Kristina welcomes Rob Mills of GatherContent to talk about his experience as head of content for GatherContent. He talks about what content ops is, not just in the context of his team’s product but also as part of a larger conversation about the field of content strategy. Rob also shares how he handles content operations internally at GatherContent (how very meta).
Robert Mills is Head of Content at GatherContent, the Content Operations Platform. He is a journalism graduate and has previously worked as Studio Manager and Head of Content for design agencies, and as an Audience Research Executive for the BBC.
At GatherContent, Rob works on product content and user experience and leads on producing resources to help content strategy professionals. Rob is a published author and regular contributor to industry publications including Smashing Magazine, WebTuts+, UX Booth, UX Matters, and Content Marketing Institute. Rob speaks about content strategy and content operations at leading industry events.
Kristina: Hello. I’m Kristina Halvorson and this is The Content Strategy Podcast. This week, I am speaking with Mr. Rob Mills of GatherContent. But before we get to our conversation, I have a few reminders for you. This is your very last chance to call in and leave a question for my first listener Q&A episode coming in December. Please give me a call at 510-858-6927 and leave your message. I’d love to hear from you (and I know what you really want is to hear the sound of your own voice on this very podcast).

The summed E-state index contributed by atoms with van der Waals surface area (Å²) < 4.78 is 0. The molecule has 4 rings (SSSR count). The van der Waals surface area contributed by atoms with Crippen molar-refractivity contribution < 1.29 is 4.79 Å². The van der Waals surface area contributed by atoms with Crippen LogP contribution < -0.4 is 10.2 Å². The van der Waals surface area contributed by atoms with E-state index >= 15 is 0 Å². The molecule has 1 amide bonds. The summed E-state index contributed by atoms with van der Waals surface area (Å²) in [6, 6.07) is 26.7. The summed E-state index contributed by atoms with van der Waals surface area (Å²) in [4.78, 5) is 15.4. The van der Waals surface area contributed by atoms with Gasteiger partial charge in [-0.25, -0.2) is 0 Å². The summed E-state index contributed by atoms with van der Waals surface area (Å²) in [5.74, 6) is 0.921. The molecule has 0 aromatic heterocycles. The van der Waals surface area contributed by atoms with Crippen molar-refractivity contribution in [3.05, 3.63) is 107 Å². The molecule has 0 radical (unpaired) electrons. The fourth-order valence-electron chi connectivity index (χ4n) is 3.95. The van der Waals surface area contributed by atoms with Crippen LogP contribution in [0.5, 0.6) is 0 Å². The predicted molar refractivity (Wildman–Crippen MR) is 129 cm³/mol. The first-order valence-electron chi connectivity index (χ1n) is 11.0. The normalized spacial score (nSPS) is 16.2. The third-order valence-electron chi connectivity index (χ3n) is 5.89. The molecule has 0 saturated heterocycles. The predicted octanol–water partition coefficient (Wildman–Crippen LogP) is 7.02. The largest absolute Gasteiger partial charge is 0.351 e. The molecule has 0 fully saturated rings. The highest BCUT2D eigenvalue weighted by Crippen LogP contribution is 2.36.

Second, and last, Confab: The Content Strategy Conference happens in Minneapolis every May and, for 2020, we are going to have a ticket price jump happening next week—oh no! You can save $200 on your ticket if you register by December 13. Just go to ConfabEvents.com.
Okay. On with the show.
Kristina: Hello, friends. Welcome back. Today, I have the distinct pleasure of speaking with a gentleman I have long admired. His name is Rob Mills, and Rob is with GatherContent. He’s the head of content there. GatherContent is a content operations platform. Brain Traffic actually uses it. We’ll talk about that later. We love it.
At GatherContent, he works on product content and user experience, and leads on producing resources to help content strategy professionals. He is a published author and regular contributor to industry publications. And he speaks about content strategy and content operations at industry events. Rob, welcome to The Content Strategy Podcast.
Rob: Hello. Thank you for having me. What a fantastic intro that was. Thank you so much.
Kristina: I’m pretty sure that you typed that into an email and now it’s in front of me on a piece of paper.
Rob: It just sounds so much better when someone else says it to you, I think, than when it comes out of your head.
Kristina: I have to say that the opposite of that would be really painful if you’re like, “I sound so important when I’m typing,” and then you hear someone else say it, you’re just like, “Oh, I’m a nobody.”
Rob: I’m glad it was the right way around.
Kristina: Frankly, when I read that—and I feel this way oftentimes with my guests—I read that and I’m like, “When do you sleep? What is the deal?”
Rob: Yeah, things are busy.
Kristina: They are busy. You’ve been at GatherContent for a very long time it seems.